At this point, the itinerary called for the Archduke to attend another reception at a local museum, but instead he gallantly insisted on visiting the hospital to see the military adjutants, Merizzi and Boos-Waldeck, who were being treated for injuries sustained in the bomb attempt. The original plan had the motorcade turning right on Franz Josef Street, the shortest route to both the hospital and museum, but the Archduke’s security team, fearing more assassins might be lying in wait along this route, decided to change things up and take the long way round, back down Appel Quay. They also switched the order of the cars, with the mayor and chief of police in the lead car and the Archduke, Sophie, and Governor Potiorek in the second. Count von Harrach insisted on riding on the left running board to shield the Archduke from the south (river) side of the Quay, where the last attack had originated.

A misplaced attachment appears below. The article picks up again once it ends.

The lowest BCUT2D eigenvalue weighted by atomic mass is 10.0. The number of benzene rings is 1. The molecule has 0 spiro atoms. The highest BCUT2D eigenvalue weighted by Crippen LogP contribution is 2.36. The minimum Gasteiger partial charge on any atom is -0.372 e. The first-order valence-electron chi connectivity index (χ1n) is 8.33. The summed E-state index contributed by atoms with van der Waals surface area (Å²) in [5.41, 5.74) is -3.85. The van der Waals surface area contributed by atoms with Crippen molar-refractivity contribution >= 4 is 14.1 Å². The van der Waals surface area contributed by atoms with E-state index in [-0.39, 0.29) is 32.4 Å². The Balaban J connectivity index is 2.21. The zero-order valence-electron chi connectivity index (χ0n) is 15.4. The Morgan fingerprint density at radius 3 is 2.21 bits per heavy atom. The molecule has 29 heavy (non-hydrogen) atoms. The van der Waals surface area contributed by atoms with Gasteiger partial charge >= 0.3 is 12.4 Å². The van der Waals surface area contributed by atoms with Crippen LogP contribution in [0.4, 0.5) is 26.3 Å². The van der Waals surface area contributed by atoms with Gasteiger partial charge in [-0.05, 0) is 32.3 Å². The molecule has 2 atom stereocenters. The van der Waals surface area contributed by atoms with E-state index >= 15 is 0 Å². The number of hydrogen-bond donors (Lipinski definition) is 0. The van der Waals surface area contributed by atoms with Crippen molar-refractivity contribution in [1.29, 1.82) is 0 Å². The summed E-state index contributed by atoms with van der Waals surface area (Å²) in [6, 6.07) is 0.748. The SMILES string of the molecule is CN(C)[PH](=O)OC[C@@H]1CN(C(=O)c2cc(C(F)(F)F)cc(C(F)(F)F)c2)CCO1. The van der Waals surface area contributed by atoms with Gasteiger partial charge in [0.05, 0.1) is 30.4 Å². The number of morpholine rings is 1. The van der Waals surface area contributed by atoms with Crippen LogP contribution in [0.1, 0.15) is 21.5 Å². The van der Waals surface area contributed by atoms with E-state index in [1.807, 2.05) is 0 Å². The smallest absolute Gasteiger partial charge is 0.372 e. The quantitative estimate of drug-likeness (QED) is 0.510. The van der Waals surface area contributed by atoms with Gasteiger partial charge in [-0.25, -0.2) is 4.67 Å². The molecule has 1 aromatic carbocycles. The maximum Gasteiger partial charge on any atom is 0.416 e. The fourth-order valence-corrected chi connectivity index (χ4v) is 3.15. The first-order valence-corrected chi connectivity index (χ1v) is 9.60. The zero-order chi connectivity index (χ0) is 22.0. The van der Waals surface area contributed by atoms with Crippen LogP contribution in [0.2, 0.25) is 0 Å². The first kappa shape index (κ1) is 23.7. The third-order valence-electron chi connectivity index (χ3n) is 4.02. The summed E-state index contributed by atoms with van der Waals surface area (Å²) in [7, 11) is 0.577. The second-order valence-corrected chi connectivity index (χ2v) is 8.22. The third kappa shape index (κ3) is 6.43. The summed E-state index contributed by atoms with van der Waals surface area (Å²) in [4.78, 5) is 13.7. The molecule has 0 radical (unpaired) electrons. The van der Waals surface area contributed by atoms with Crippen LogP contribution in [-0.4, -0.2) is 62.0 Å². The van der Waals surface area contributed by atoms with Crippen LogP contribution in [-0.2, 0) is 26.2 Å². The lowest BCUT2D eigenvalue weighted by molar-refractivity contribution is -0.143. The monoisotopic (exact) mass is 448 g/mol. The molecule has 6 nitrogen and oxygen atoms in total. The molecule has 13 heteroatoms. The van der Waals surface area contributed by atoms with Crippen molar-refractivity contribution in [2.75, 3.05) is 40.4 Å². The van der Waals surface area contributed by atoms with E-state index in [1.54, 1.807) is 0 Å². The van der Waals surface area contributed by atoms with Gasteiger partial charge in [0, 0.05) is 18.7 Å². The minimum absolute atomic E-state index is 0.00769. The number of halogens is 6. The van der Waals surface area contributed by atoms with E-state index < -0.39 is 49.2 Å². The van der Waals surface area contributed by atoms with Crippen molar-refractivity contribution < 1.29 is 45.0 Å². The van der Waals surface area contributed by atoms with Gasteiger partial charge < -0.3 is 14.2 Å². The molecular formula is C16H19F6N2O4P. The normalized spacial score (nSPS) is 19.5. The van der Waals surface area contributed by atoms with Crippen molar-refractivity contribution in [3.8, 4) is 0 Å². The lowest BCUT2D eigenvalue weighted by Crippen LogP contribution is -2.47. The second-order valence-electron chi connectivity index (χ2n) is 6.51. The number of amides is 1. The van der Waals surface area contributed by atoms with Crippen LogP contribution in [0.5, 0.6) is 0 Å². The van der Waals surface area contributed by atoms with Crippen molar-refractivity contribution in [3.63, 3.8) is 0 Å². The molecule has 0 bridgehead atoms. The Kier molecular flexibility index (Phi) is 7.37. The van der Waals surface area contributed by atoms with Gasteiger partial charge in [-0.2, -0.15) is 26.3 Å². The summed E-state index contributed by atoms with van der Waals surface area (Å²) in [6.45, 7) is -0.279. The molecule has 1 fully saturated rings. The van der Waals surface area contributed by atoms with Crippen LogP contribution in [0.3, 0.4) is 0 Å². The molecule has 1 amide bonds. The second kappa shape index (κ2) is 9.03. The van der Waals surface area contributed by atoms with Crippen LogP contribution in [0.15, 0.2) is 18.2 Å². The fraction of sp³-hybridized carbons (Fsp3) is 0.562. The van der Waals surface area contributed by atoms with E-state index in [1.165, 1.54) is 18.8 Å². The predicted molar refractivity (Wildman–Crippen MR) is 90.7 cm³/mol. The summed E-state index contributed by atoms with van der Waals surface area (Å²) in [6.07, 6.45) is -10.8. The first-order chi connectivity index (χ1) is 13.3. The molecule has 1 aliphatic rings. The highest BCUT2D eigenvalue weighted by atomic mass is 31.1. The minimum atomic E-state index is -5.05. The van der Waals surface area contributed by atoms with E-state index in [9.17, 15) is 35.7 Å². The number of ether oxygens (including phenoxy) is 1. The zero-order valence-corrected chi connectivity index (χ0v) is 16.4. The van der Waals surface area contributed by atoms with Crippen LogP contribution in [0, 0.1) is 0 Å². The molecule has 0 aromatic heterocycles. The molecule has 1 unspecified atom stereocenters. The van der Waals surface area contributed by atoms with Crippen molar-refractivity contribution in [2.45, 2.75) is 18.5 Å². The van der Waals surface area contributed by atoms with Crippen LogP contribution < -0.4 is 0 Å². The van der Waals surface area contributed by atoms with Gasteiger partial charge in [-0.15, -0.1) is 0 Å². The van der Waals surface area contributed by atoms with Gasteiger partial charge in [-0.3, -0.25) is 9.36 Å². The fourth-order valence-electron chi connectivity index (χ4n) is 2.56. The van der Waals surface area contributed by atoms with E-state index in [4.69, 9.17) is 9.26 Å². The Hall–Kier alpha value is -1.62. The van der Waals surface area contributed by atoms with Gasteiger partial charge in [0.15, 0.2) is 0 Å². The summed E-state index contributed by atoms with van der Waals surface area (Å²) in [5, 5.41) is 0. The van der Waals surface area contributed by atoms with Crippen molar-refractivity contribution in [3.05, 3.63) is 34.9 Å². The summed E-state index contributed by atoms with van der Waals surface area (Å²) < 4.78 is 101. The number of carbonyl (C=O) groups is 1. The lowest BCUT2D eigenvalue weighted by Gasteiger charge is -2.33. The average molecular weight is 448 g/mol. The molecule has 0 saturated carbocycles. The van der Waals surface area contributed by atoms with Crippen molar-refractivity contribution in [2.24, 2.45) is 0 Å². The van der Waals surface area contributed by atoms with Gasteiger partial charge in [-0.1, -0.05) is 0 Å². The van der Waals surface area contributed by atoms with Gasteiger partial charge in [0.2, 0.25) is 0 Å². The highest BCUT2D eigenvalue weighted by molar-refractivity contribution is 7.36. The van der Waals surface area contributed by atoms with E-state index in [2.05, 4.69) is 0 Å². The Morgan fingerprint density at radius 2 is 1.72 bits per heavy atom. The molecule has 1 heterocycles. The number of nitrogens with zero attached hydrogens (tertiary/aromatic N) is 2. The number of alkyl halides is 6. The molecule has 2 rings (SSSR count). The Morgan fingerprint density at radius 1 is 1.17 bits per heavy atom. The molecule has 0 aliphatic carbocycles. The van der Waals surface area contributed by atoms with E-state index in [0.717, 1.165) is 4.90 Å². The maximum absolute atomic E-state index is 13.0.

Unfortunately, the driver of the lead car either wasn’t informed of the change in plans or simply forgot, and mistakenly turned right on Franz Josef Street, as called for in the original itinerary. Lojka, apparently confused, also began turning but Potiorek told him to stop, then called out to the lead car to turn around so they could resume their journey along the correct route. As the driver of the lead car began to maneuver about in the narrow street, Princip, still standing in front of Schiller’s delicatessen, was astonished to see his target sitting in the back of the second car, just five paces away. Without hesitation he stepped forward and fired two shots, hitting the Archduke in the neck and Sophie in the lower abdomen. Chaos ensued as a crowd of bystanders attacked Princip and wrestled him to the ground, while Lojka backed up to get away from the melee. Harrach, who was still clinging to the other side of the car, later recounted: